DAVE BIRSS [00:04:04] In 30,000 years, humans have created about 240 breed of dog that go from the Chihuahua to the Great Dane. It’s quite extraordinary what we’ve achieved. So let’s have a look at what we can actually learn from the development of the dog when it comes to innovation and creativity within organisations. The first thing that we need to look at is that innovation isn’t just doing one thing and expecting it to solve the problem. So it’s not just about saying here we are now. We will do an innovation projects or a few innovation projects. Then we end up someplace new and we carry on doing that. No. The companies that are best innovation understand that actually it’s lots of innovative steps. It’s all about constant change. So we find that the most successful companies with innovation have got it baked into their organisation, so they’re constantly changing and adapting and making small improvements because that’s what happened with the dog. If it’s every 5 years, we’ve got a new generation of dog. Then over 30,000 years that’s six thousand iterations before we’ve got to where we are now. So it’s all about having a constant process if you actually want to be successful in innovation.
DAVE BIRSS [00:05:27] Second thing I want to talk about is looking for unexpected results. You see, there’s a term that most companies use for unexpected results. Is the word failure. A failure is something that has a negative value to the company. But that’s a really bad way of looking at things. So let’s look at the dog. It might be that in a breed of some puppies that we get some puppies that have got particularly fluffy tails. And it’s one of these unexpected results we get from breeding. You go, actually, I really like fluffy tails. Let’s breed this fluffy tail dog with this fluffy tail dog. And then you turn that into a selective trait. So it’s all about looking for these unexpected results that you didn’t know were going to crop up. That’s what we need to do in business. Instead of branding things as failure, we need to look for unexpected results and then to use them to give us value. So when an unexpected result happens, you can go, well, why did that happen? What could we have done differently? Do we need to upscale? Do we have some misunderstandings about our audience? And when you start to ask those questions and get those answers, something that you’d previously branded as a failure then offers you value. You learn from it. You change, you know, things you can do to be better as a company. And that is valuable. So stop talking about failures. Start looking at unexpected results.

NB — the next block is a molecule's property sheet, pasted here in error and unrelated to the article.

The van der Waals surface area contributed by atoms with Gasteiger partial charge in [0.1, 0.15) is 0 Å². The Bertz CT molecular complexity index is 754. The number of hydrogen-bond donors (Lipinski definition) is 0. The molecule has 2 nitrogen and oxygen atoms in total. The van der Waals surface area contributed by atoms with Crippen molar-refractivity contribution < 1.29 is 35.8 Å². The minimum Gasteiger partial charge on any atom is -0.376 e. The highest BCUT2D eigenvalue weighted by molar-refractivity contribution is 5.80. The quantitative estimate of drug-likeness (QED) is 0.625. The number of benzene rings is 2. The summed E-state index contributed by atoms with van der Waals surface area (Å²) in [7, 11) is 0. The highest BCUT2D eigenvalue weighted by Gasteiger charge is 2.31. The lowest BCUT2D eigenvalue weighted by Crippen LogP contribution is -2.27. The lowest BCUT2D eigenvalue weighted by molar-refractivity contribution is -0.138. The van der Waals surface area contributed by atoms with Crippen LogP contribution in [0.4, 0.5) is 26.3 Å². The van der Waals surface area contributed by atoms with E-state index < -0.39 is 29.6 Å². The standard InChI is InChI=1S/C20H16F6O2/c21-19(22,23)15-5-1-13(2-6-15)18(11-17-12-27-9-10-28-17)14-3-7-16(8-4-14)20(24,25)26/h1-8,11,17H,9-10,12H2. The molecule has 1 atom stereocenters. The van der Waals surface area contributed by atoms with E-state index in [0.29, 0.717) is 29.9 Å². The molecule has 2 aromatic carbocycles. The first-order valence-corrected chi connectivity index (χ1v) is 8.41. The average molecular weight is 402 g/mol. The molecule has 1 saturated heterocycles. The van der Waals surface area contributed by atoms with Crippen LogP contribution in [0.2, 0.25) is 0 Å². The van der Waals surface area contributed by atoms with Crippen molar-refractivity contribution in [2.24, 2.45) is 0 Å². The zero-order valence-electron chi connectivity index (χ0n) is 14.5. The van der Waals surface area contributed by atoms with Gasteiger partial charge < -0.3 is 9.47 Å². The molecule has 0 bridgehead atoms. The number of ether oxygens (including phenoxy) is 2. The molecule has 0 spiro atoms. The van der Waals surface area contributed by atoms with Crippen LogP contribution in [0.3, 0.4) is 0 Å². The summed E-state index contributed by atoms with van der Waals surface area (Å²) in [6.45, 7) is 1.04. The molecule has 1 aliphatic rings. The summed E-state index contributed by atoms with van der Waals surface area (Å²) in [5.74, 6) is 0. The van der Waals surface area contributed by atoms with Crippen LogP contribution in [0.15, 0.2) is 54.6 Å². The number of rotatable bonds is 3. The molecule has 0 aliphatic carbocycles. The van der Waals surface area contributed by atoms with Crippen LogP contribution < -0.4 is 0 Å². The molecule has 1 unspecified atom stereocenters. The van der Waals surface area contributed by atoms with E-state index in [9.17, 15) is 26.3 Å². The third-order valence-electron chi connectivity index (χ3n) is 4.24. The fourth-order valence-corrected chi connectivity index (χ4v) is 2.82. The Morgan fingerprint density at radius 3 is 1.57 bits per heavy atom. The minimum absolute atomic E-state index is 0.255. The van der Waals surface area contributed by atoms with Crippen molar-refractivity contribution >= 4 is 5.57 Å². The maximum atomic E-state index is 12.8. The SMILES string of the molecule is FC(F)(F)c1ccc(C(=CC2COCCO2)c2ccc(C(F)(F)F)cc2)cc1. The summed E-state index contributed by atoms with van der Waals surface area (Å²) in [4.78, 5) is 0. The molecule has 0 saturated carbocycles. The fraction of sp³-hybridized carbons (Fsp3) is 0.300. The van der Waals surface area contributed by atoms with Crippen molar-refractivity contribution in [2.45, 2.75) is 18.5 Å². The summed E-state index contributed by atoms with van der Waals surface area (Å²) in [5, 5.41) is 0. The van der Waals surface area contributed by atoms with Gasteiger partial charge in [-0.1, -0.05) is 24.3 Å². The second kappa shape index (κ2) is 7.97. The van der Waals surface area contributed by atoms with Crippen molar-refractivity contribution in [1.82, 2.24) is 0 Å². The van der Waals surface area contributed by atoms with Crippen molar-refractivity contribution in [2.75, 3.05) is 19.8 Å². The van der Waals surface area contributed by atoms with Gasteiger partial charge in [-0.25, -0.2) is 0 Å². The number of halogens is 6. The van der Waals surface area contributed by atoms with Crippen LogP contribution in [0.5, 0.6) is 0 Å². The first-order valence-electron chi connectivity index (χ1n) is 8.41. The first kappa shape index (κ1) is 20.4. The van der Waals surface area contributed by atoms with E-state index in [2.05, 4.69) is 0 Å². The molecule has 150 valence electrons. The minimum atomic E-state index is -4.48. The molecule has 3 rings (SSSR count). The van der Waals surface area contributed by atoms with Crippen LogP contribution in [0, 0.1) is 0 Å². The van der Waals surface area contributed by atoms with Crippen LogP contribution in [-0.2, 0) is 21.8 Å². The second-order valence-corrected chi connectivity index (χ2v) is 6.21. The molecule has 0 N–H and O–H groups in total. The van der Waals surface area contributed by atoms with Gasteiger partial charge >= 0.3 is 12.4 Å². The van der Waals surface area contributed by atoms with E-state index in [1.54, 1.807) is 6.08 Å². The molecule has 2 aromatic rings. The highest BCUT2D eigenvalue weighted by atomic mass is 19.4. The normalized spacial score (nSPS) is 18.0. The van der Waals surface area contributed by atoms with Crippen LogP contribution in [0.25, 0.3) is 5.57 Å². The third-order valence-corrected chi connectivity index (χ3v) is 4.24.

DAVE BIRSS [00:06:57] The last thing I want to talk about is leadership. Now, those of you who maybe grew up in the 1970s, 1980s like I did, we remember a TV show called One Man and his Dog, which really, you know, quite a roncial title. We know what it’s about. It’s about one man and it’s about his dog and a flock of sheep. So the man would whistle and shout at the dog, “ay come by lad” and the dog would run after the sheep. And it would herd the sheep into an enclosure. And the shepherd that could do that faster was the one who was the winner. We didn’t appear to win anything, but it’s quite interesting to watch. But the most important thing is to understand is it was one man. It wasn’t a group of people and their dog. It was one man and his dog. That’s how we get success. Could you imagine if that show had had several different people shouting at the dog? Different instructions. Because they’ve got different priorities. And this is exactly what happens in business. Very often innovation projects, there are several people who are the stakeholders, several people who are wanting this process done. They’re wanting some form of innovation and they all have different knowledge. They all have different assumptions. They all have different needs. They’ve got different priorities. And it means that the innovation team is trying to please all of these people and ends up pleasing no one. So if you want to have successful innovation, you need to have one leader. That leader has to be a decision maker. They can deal with the other stakeholders and keep them in line and make sure that they’re keeping them happy. But that one person is in charge of the team and they’re making sure that everything is focussed. They’re making sure that they’re actually solving a problem in a proper, clear, focussed way. So that’s the last thing I want to talk about, is a single point of contact for your leadership. Not multiple people who the team are answerable to. Now, there’s a number of other things that I talk about, about what we can learn from the dog, but they’re all in the chapter of the book and if you want to find out about those, my friend you just going to have to buy a copy of the Fast Forward files. But that’s all I want to say, except if you’ve got a dog. Please give them a little pattern head from me, me little scratch under the chin.